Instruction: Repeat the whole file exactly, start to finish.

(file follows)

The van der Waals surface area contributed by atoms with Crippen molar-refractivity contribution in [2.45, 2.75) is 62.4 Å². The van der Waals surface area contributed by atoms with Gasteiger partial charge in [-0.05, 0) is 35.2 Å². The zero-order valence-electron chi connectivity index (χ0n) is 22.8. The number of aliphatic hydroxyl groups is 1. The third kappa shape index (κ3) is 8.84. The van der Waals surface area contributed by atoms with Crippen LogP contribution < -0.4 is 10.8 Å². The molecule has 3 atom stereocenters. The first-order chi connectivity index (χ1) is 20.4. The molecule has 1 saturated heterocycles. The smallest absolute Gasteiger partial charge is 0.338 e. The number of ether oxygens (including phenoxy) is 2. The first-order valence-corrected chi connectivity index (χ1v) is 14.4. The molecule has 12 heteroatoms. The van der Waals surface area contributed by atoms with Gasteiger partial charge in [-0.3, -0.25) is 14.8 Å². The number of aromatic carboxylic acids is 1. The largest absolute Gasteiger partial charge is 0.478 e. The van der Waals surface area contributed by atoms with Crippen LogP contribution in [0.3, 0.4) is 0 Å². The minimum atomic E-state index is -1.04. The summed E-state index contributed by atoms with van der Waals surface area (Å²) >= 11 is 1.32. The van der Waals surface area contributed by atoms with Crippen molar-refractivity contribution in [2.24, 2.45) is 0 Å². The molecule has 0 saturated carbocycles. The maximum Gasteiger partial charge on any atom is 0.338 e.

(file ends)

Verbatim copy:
The van der Waals surface area contributed by atoms with Crippen molar-refractivity contribution in [2.45, 2.75) is 62.4 Å². The van der Waals surface area contributed by atoms with Gasteiger partial charge in [-0.05, 0) is 35.2 Å². The zero-order valence-electron chi connectivity index (χ0n) is 22.8. The number of aliphatic hydroxyl groups is 1. The third kappa shape index (κ3) is 8.84. The van der Waals surface area contributed by atoms with Crippen LogP contribution < -0.4 is 10.8 Å². The molecule has 3 atom stereocenters. The first-order chi connectivity index (χ1) is 20.4. The molecule has 1 saturated heterocycles. The smallest absolute Gasteiger partial charge is 0.338 e. The number of ether oxygens (including phenoxy) is 2. The first-order valence-corrected chi connectivity index (χ1v) is 14.4. The molecule has 12 heteroatoms. The van der Waals surface area contributed by atoms with Gasteiger partial charge in [-0.3, -0.25) is 14.8 Å². The number of aromatic carboxylic acids is 1. The largest absolute Gasteiger partial charge is 0.478 e. The van der Waals surface area contributed by atoms with Crippen LogP contribution in [0.3, 0.4) is 0 Å². The minimum atomic E-state index is -1.04. The summed E-state index contributed by atoms with van der Waals surface area (Å²) >= 11 is 1.32. The van der Waals surface area contributed by atoms with Crippen molar-refractivity contribution in [2.24, 2.45) is 0 Å². The molecule has 0 saturated carbocycles. The maximum Gasteiger partial charge on any atom is 0.338 e.